(Canada, 82 min.)
Dir. Kris Booth, Jordan Canning, Renuka Jeyapalan; Writ. Ramona Barckert
Starring: Jacqueline Byers, Michael Xavier, Torri Higginson, Richard Clarkin, Joris Jarsky, Mena Massoud
The Rashômon school of filmmaking gets a new angle in Ordinary Days. This intriguing and suspenseful film plays with perspectives and narratives as three points of view come together in a fractured narrative that sees one story through the eyes of three characters. There is an extra layer to the level of interpretation since a unique director realizes each character’s story. The entirety of the script comes from the mind of a single screenwriter, Ramona Barckert, so the film poses an intriguing exercise in authorship as the directors, like the bandit, the bride, and the woodcutter, interpret a single event differently. What results is a puzzle whose pieces are assorted shades and styles, yet mostly fit together.
Like Rashômon, the stories in Ordinary Days aren’t intercut as cinematic babel. Instead, each thread is its own chapter, or complementary short film, that deftly lets the pieces fall into place as images and incidents from one story have echoes in the next. (I should point out that the comparison with Rashômon ends at framework of seeing an event from different perspectives, and Ordinary Days might have been even better had its stories not aligned so cleanly.) The film sees the disappearance of a young woman named Cara (Jacqueline Byers) from the eyes of her mother Marie (Torri Higginson), the detective investigating the case (Michael Xavier), and, finally, from the girl herself. The film smartly begins with a narrative frame as the young woman, whose identity doesn’t become clear until later, meets a random man and has a bump with her car while driving away from the school campus. Cut to black and then to one story and another, and Ordinary Days keeps audiences guessing as they navigate the mystery.
Marie’s chapter, directed by Jordan Canning (We Were Wolves), sets up the mystery as the mother grows concerned about her absent daughter. When Cara fails to show up for dinner, Marie worries while her husband Rich (Richard Clarkin, who won the Canadian Screen Award earlier this year for his fantastic work in The Drawer Boy), doesn’t fret much about a 19-year-old being away from home. As the phone calls escalate and the parents widen their search over a few anxious days, it becomes clear that something’s happened to Cara.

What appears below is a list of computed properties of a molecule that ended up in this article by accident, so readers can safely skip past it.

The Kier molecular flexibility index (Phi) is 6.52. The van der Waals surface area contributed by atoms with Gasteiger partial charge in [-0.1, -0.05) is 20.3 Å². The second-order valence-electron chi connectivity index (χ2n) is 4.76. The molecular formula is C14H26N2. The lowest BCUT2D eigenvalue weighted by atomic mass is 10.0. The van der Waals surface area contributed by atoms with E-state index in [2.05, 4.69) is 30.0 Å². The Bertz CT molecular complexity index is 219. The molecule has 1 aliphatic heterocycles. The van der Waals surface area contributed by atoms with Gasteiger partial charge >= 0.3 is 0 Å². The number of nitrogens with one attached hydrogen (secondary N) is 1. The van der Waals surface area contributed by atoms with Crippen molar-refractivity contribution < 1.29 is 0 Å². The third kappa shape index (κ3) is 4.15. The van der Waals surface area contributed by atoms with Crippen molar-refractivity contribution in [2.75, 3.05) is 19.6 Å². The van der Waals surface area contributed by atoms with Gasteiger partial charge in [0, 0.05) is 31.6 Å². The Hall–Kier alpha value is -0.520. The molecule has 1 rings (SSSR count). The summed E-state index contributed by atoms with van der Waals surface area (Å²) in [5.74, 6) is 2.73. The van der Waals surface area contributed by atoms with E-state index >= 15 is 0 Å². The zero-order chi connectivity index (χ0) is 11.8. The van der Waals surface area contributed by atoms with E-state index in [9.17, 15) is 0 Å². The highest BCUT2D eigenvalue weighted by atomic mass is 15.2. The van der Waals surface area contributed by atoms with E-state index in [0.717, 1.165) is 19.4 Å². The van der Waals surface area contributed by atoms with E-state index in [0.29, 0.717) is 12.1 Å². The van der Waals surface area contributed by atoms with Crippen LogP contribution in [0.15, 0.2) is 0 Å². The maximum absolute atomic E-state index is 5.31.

Higginson’s compelling performance captivates in this opening act and Marie hooks audiences into the enigma of Cara’s disappearance thanks to the urgency of the mother’s love for her daughter. Tightly framed and edited with an unnerving, restless tempo, Marie’s chapter has moments of anxiety-inducing hell. When the mother exits the film, we’re left carrying her burden as Detective Brightbill dives into the case.
Kris Booth (At Home By Myself...With You) directs Brightbill’s chapter with an approach that is more stylistically straightforward than Canning’s, but the second act offers another character-driven arc as Xavier creates an equally compelling person with flaws and demons. This segment introduces Brightbill’s ex (Kimberlee Laferriere) and Cara’s ex (Mena Massoud), who intersect with Cara’s last day and draw out Brightbill’s own quest for redemption. (Side note: Massoud plays Aladdin in the upcoming Disney remake and should bring a lot of attitude to role based on his brief appearance in Ordinary Days.) However, Brightbill’s chapter introduces another character, a loner in the countryside played by Joris Jarsky, who has one cliché too many from the canon of Ashley Judd cop flicks and teen horror movies. Once Brightbill pursues this lead, Ordinary Days somewhat stumbles as it tries to balance its straightforward procedural elements with the conceptual character-driven device that makes the film click. But even when the police drama is hokey, it’s tense and gripping.
However, the third and final act doesn’t entirely deliver on the potential of the first two chapters. The finale, directed by Renuka Jeyapalan (Kim's Convenience), puts the audience intimately close with Cara as she is trapped in claustrophobic quarters. The chapter is 127 Hours with different circumstances, but it struggles to inject Cara’s fight to escape her tight confines with a similar spark. Byers carries herself well with a performance of impressive physical and emotional stamina, but the flaw of Cara’s story is ultimately one of pace and purpose. While the first two acts of Ordinary Days are an engaging enigma, Cara’s chapter plays like filler with each action teasing out the running time. It’s like watching a wild car chase that hits the breaks, especially since Canning’s section gets the film off to roaring start. As with any anthology-style film, one chapter is going to be the best and one is inevitably going to be the weakest. Call it the "rule of three."
Ordinary Days is two-thirds of a great movie, but it’s easily one-hundred percent worthwhile as an ambitious, smartly acted exercise in independent auteur filmmaking. The three directors establish unique voices yet find an aesthetic cohesion thanks to the symmetry of the actors and the consistency of steely lensing by Michael McLaughlin (Unarmed Verses). It’s an imperfect film, but it’s anything but ordinary as it lets audiences experience emotions, fears, and hopes from multiple players united by a single traumatic event.
Ordinary Days opens in Toronto on May 10 at Canada Square.